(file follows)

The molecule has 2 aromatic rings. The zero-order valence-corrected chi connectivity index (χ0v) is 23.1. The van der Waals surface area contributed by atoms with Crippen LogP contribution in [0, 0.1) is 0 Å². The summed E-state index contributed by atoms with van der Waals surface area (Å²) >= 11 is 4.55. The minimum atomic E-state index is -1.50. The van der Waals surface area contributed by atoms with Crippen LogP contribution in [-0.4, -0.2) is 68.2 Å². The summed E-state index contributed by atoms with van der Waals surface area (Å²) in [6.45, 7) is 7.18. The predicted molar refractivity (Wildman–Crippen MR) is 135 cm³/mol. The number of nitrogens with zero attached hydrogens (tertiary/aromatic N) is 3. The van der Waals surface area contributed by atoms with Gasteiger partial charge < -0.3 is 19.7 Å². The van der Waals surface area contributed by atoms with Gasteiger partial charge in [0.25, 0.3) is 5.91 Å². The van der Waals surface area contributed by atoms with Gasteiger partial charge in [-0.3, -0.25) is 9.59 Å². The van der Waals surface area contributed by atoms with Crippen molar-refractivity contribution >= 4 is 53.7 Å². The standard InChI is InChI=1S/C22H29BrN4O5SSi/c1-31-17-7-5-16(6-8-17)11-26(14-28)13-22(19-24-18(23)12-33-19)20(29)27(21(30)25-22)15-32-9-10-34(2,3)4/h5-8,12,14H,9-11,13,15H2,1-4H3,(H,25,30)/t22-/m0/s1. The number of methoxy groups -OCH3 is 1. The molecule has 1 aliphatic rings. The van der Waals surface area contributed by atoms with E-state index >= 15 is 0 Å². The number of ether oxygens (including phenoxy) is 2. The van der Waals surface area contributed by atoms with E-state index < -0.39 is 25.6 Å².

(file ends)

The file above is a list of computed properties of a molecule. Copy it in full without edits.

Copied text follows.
The molecule has 2 aromatic rings. The zero-order valence-corrected chi connectivity index (χ0v) is 23.1. The van der Waals surface area contributed by atoms with Crippen LogP contribution in [0, 0.1) is 0 Å². The summed E-state index contributed by atoms with van der Waals surface area (Å²) >= 11 is 4.55. The minimum atomic E-state index is -1.50. The van der Waals surface area contributed by atoms with Crippen LogP contribution in [-0.4, -0.2) is 68.2 Å². The summed E-state index contributed by atoms with van der Waals surface area (Å²) in [6.45, 7) is 7.18. The predicted molar refractivity (Wildman–Crippen MR) is 135 cm³/mol. The number of nitrogens with zero attached hydrogens (tertiary/aromatic N) is 3. The van der Waals surface area contributed by atoms with Gasteiger partial charge < -0.3 is 19.7 Å². The van der Waals surface area contributed by atoms with Gasteiger partial charge in [0.25, 0.3) is 5.91 Å². The van der Waals surface area contributed by atoms with Gasteiger partial charge in [-0.3, -0.25) is 9.59 Å². The van der Waals surface area contributed by atoms with Crippen molar-refractivity contribution >= 4 is 53.7 Å². The standard InChI is InChI=1S/C22H29BrN4O5SSi/c1-31-17-7-5-16(6-8-17)11-26(14-28)13-22(19-24-18(23)12-33-19)20(29)27(21(30)25-22)15-32-9-10-34(2,3)4/h5-8,12,14H,9-11,13,15H2,1-4H3,(H,25,30)/t22-/m0/s1. The number of methoxy groups -OCH3 is 1. The molecule has 1 aliphatic rings. The van der Waals surface area contributed by atoms with E-state index >= 15 is 0 Å². The number of ether oxygens (including phenoxy) is 2. The van der Waals surface area contributed by atoms with E-state index < -0.39 is 25.6 Å².